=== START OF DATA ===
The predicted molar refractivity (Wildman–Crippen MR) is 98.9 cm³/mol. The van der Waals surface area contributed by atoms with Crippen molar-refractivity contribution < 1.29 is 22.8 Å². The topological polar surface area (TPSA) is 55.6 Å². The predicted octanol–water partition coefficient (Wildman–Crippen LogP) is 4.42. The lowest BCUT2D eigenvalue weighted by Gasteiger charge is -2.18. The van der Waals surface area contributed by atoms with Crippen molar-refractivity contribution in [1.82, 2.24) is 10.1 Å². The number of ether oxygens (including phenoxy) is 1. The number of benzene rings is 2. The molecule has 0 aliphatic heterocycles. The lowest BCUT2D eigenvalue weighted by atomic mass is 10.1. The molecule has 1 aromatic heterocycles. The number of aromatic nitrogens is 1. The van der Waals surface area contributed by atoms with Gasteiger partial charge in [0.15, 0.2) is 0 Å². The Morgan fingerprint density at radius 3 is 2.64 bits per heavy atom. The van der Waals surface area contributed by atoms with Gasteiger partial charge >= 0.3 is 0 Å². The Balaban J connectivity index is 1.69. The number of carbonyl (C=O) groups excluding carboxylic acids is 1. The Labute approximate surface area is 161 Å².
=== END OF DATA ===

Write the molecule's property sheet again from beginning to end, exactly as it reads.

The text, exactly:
The predicted molar refractivity (Wildman–Crippen MR) is 98.9 cm³/mol. The van der Waals surface area contributed by atoms with Crippen molar-refractivity contribution < 1.29 is 22.8 Å². The topological polar surface area (TPSA) is 55.6 Å². The predicted octanol–water partition coefficient (Wildman–Crippen LogP) is 4.42. The lowest BCUT2D eigenvalue weighted by Gasteiger charge is -2.18. The van der Waals surface area contributed by atoms with Crippen molar-refractivity contribution in [1.82, 2.24) is 10.1 Å². The number of ether oxygens (including phenoxy) is 1. The number of benzene rings is 2. The molecule has 0 aliphatic heterocycles. The lowest BCUT2D eigenvalue weighted by atomic mass is 10.1. The molecule has 1 aromatic heterocycles. The number of aromatic nitrogens is 1. The van der Waals surface area contributed by atoms with Gasteiger partial charge in [0.15, 0.2) is 0 Å². The Morgan fingerprint density at radius 3 is 2.64 bits per heavy atom. The van der Waals surface area contributed by atoms with Gasteiger partial charge >= 0.3 is 0 Å². The Balaban J connectivity index is 1.69. The number of carbonyl (C=O) groups excluding carboxylic acids is 1. The Labute approximate surface area is 161 Å².